“Any defense where somebody at home watching might say, ‘You should try this,’ we tried it,” Thompson added. “At times we’d pack it in, with five guys having at least a foot in the paint. And we had no luck.”
At Spartanburg Christian, Arp had the 6-foot-3 Jonathan Gaminde as the middle man of the team’s 2-3 zone. Against most schools in the SCISA, that matchup was an advantage for Arp’s team.
Against Spartanburg Day, that matchup was a nightmare.
“I kept a body on him, and my strategy was to not let him get off the ground and not let him jump,” said Gaminde, who also played football at Spartanburg Christian. “I was giving up at least 60 pounds. That didn’t always work.”
Gaminde remembers the time he was chasing a Spartanburg guard on a fast break and had a chance to challenge him at the rim for a block. Instead, he stopped short to box out Williamson, denying a chance at a crowd-pleasing lob dunk.
“That got him upset,” Gaminde said. “He looked at me and said, ‘I don’t even have the ball.’ ”
Unorthodox strategies and gimmick defenses were all methods used to slow Williamson, but he still averaged more than 35 points per game in his junior and senior seasons while physically abusing opponents.
“My kids were bruised. Some had back pain, and there was definitely a lot of ice used after games,” Thompson said. “I never in my life coach for second place, but that’s what I felt I was doing going up against Zion.”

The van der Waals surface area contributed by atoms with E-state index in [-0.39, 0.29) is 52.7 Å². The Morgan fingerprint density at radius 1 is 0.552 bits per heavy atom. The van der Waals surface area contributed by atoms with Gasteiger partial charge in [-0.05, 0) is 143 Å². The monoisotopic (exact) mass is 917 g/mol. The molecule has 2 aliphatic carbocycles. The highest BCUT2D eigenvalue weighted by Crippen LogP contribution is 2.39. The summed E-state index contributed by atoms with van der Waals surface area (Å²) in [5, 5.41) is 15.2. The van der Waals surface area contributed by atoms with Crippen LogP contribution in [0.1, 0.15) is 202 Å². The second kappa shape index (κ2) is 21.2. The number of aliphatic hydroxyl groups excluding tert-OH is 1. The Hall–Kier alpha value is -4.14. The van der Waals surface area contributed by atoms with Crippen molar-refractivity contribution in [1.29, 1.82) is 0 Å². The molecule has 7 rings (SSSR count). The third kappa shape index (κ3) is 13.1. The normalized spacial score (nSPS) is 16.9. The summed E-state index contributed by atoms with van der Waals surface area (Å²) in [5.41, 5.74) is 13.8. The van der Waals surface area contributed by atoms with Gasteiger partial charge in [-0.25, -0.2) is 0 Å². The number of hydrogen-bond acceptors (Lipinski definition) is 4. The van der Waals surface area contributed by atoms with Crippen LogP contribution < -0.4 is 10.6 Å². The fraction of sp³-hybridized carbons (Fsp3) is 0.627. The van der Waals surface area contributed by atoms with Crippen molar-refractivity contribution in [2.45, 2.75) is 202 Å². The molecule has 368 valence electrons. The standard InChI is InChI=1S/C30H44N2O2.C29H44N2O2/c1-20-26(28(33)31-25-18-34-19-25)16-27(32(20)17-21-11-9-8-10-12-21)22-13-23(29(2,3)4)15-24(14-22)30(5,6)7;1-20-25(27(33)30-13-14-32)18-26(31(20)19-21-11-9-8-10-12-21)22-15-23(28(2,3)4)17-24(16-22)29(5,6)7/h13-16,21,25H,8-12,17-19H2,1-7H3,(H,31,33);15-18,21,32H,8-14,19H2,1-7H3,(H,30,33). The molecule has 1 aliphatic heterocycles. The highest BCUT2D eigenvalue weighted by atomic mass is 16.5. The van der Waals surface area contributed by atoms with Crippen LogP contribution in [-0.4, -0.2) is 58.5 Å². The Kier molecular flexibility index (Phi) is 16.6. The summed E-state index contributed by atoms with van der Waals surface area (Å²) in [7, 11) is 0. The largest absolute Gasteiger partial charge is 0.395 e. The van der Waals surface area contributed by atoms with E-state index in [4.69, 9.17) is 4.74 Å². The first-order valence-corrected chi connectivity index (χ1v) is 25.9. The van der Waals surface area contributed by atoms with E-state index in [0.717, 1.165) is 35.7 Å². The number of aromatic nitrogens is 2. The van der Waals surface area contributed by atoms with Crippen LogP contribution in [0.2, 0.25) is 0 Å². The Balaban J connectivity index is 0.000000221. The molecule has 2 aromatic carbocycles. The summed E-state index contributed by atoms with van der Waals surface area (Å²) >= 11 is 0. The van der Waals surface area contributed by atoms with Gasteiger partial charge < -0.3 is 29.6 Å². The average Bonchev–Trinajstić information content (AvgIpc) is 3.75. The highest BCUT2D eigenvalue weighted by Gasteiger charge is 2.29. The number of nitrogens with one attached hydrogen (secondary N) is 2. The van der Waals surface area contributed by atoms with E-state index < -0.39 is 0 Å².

Fortunately for Bryson Bishop, he never spent enough time in the paint in his five meetings against Williamson to get banged up.
But he cherished his opportunity, however brief it turned out to be.
“You go out in warm-ups and you realize how many people are actually at the game with their phones out recording him dunking, and it’s really nerve-wracking,” Bishop said. “Once you get out there against him you have to try to just do your best.”
After playing a starring role in that viral video during his eighth-grade season at Oakwood Prep, Bishop considered transferring to Spartanburg Day. Had he made the move, he would have been a teammate of Williamson’s during Zion’s last high school season before he headed to Duke.
“When I went to the school, I met with him and he was real chill,” Bishop said. “He recognized me from the video.”
After seriously thinking about playing alongside Zion, Bishop instead decided to transfer to Spartanburg Christian.
“It would have been cool to play with him for a year, but I figured when Zion left the coach would leave as well,” Bishop said. “It was just better for me to go somewhere else.”
Which allowed him to continue to play against Zion. Bishop played against Zion five times over the course of his first two high school seasons. He lost all five games, and none of them were really close.
But they are memories he’ll never forget, especially the clapback moment that went viral.
“Some guys would kill to play with Zion,” said Bishop, who is now a sophomore and 6-feet tall. “I actually liked the opportunity to play against him.”